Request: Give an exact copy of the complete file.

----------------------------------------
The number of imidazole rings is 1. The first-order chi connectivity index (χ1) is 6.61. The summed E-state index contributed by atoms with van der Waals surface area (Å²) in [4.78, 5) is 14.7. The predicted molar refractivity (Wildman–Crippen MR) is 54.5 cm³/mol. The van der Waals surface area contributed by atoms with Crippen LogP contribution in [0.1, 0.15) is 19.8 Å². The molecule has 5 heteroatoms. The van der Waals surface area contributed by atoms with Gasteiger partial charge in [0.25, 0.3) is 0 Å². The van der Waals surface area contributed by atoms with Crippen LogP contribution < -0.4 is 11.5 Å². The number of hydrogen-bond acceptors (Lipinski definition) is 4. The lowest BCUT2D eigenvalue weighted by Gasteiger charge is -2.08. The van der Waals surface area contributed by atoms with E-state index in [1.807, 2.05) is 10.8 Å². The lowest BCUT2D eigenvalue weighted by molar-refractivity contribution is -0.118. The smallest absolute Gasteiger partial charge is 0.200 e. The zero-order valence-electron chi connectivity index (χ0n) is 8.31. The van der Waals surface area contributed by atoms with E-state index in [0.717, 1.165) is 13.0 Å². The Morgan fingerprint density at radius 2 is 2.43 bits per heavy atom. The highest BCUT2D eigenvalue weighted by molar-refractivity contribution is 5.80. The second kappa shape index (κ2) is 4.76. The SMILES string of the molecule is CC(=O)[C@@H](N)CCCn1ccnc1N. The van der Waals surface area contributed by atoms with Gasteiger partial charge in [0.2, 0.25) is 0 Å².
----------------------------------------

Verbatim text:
The number of imidazole rings is 1. The first-order chi connectivity index (χ1) is 6.61. The summed E-state index contributed by atoms with van der Waals surface area (Å²) in [4.78, 5) is 14.7. The predicted molar refractivity (Wildman–Crippen MR) is 54.5 cm³/mol. The van der Waals surface area contributed by atoms with Crippen LogP contribution in [0.1, 0.15) is 19.8 Å². The molecule has 5 heteroatoms. The van der Waals surface area contributed by atoms with Gasteiger partial charge in [0.25, 0.3) is 0 Å². The van der Waals surface area contributed by atoms with Crippen LogP contribution < -0.4 is 11.5 Å². The number of hydrogen-bond acceptors (Lipinski definition) is 4. The lowest BCUT2D eigenvalue weighted by Gasteiger charge is -2.08. The van der Waals surface area contributed by atoms with E-state index in [1.807, 2.05) is 10.8 Å². The lowest BCUT2D eigenvalue weighted by molar-refractivity contribution is -0.118. The smallest absolute Gasteiger partial charge is 0.200 e. The zero-order valence-electron chi connectivity index (χ0n) is 8.31. The van der Waals surface area contributed by atoms with E-state index in [0.717, 1.165) is 13.0 Å². The Morgan fingerprint density at radius 2 is 2.43 bits per heavy atom. The highest BCUT2D eigenvalue weighted by molar-refractivity contribution is 5.80. The second kappa shape index (κ2) is 4.76. The SMILES string of the molecule is CC(=O)[C@@H](N)CCCn1ccnc1N. The van der Waals surface area contributed by atoms with Gasteiger partial charge in [0.2, 0.25) is 0 Å².